The Johannesburg Stock Exchange. File picture: Siphiwe Sibeko
JOHANNESBURG - Domestic stocks pulled back from record highs yesterday with the main index marking its biggest one-day percentage drop in 14months, weighed down by Naspers, PSG Group and Capitec Bank.

The rand reversed earlier gains in volatile trade.

Market heavyweight Naspers continued its slide after Morgan Stanley cut its target price to R4900 from R5400 on Monday. The e-commerce and pay-TV firm dropped 5.1percent to R3435.25.

That helped the all share index close down 2.07percent to 59546.23 points and the blue chip JSE Top40 index dropped 2.16percent to close on 52700 points.

The all share had its biggest daily percentage decline since December 2016, while the Top40 fell the most since November 2016.

“There’s a general sell-off in the market. Guys are just not interested in emerging markets as a whole,” said BP Bernstein equity trader, Vasili Girasis.

Capitec Bank earlier dropped as much as 25percent after U. firm Viceroy Research said the lender overstated its financial assets and income, claims which the bank rejected.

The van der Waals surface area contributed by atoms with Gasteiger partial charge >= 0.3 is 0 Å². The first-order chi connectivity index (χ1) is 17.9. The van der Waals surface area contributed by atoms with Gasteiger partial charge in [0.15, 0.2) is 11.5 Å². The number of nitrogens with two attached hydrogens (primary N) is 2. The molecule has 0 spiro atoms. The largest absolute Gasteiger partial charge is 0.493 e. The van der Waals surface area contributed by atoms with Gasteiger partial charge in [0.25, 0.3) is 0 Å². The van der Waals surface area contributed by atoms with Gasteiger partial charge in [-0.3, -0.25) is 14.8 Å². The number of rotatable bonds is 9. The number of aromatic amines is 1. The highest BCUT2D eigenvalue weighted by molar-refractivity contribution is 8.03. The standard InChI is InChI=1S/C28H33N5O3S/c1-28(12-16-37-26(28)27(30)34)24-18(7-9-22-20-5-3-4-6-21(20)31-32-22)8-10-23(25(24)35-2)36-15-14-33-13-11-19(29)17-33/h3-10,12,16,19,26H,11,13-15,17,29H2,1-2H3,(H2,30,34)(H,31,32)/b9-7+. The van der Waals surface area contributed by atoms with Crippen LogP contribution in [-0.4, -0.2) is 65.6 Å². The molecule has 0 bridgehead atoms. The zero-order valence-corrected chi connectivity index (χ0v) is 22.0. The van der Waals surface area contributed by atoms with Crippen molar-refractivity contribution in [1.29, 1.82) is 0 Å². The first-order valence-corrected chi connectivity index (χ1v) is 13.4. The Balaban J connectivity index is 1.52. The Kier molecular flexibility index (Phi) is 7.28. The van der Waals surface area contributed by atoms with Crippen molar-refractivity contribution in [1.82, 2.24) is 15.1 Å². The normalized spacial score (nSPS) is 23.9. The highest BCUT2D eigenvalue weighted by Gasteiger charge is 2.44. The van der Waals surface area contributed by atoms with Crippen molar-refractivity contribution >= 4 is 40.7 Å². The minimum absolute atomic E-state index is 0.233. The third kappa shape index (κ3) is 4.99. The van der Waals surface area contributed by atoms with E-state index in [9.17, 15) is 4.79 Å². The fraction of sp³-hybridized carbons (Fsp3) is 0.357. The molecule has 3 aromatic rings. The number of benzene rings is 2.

The bank pared losses to close 2.96percent lower at R915.92 after the company, central bank and its top shareholder PSG rejected the claims.

PSG was down 7.81percent to end the session at R236.

“The market fears Viceroy because they came out with interesting information on Steinhoff. They are yet to be proven but certainly it helped push the share price down,” said Cratos Capital equities trader, Greg Davies.

On the foreign exchange market, the rand fell slightly in volatile trade, adding to losses from a day earlier that were driven by a stronger dollar.

However, at 5pm, the rand bid at R11.9629 to the dollar, 1.28c firmer than at the same time on Monday.

Investors were cautious as public utility Eskom, a company which international ratings agencies have called a threat to the country’s public finances, published delayed financial results.

Eskom on Tuesday flagged a 34percent drop in profit in the first half of the financial year and described key ratios as “unsustainable”. But the new board said that it was confident it would escape a liquidity crunch.